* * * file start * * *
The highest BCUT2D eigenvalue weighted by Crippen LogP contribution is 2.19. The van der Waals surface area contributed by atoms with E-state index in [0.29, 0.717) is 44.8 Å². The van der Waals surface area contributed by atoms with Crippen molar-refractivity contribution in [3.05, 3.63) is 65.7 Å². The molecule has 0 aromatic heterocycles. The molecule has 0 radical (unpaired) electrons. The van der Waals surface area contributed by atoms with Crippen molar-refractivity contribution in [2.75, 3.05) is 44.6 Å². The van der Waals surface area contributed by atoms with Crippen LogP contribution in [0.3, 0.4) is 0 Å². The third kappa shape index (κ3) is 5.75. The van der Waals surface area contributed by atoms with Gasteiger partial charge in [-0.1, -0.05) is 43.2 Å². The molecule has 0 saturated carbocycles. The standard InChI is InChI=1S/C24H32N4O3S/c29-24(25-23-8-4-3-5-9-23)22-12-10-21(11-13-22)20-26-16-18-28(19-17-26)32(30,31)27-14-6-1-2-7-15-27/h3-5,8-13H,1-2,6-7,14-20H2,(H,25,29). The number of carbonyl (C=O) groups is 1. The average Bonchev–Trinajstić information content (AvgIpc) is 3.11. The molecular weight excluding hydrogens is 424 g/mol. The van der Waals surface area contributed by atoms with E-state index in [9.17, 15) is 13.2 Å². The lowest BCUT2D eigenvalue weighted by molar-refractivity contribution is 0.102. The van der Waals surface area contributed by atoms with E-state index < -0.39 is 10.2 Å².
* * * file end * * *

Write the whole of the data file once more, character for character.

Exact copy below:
The highest BCUT2D eigenvalue weighted by Crippen LogP contribution is 2.19. The van der Waals surface area contributed by atoms with E-state index in [0.29, 0.717) is 44.8 Å². The van der Waals surface area contributed by atoms with Crippen molar-refractivity contribution in [3.05, 3.63) is 65.7 Å². The molecule has 0 aromatic heterocycles. The molecule has 0 radical (unpaired) electrons. The van der Waals surface area contributed by atoms with Crippen molar-refractivity contribution in [2.75, 3.05) is 44.6 Å². The van der Waals surface area contributed by atoms with Crippen LogP contribution in [0.3, 0.4) is 0 Å². The third kappa shape index (κ3) is 5.75. The van der Waals surface area contributed by atoms with Gasteiger partial charge in [-0.1, -0.05) is 43.2 Å². The molecule has 0 saturated carbocycles. The standard InChI is InChI=1S/C24H32N4O3S/c29-24(25-23-8-4-3-5-9-23)22-12-10-21(11-13-22)20-26-16-18-28(19-17-26)32(30,31)27-14-6-1-2-7-15-27/h3-5,8-13H,1-2,6-7,14-20H2,(H,25,29). The number of carbonyl (C=O) groups is 1. The average Bonchev–Trinajstić information content (AvgIpc) is 3.11. The molecular weight excluding hydrogens is 424 g/mol. The van der Waals surface area contributed by atoms with E-state index in [9.17, 15) is 13.2 Å². The lowest BCUT2D eigenvalue weighted by molar-refractivity contribution is 0.102. The van der Waals surface area contributed by atoms with E-state index < -0.39 is 10.2 Å².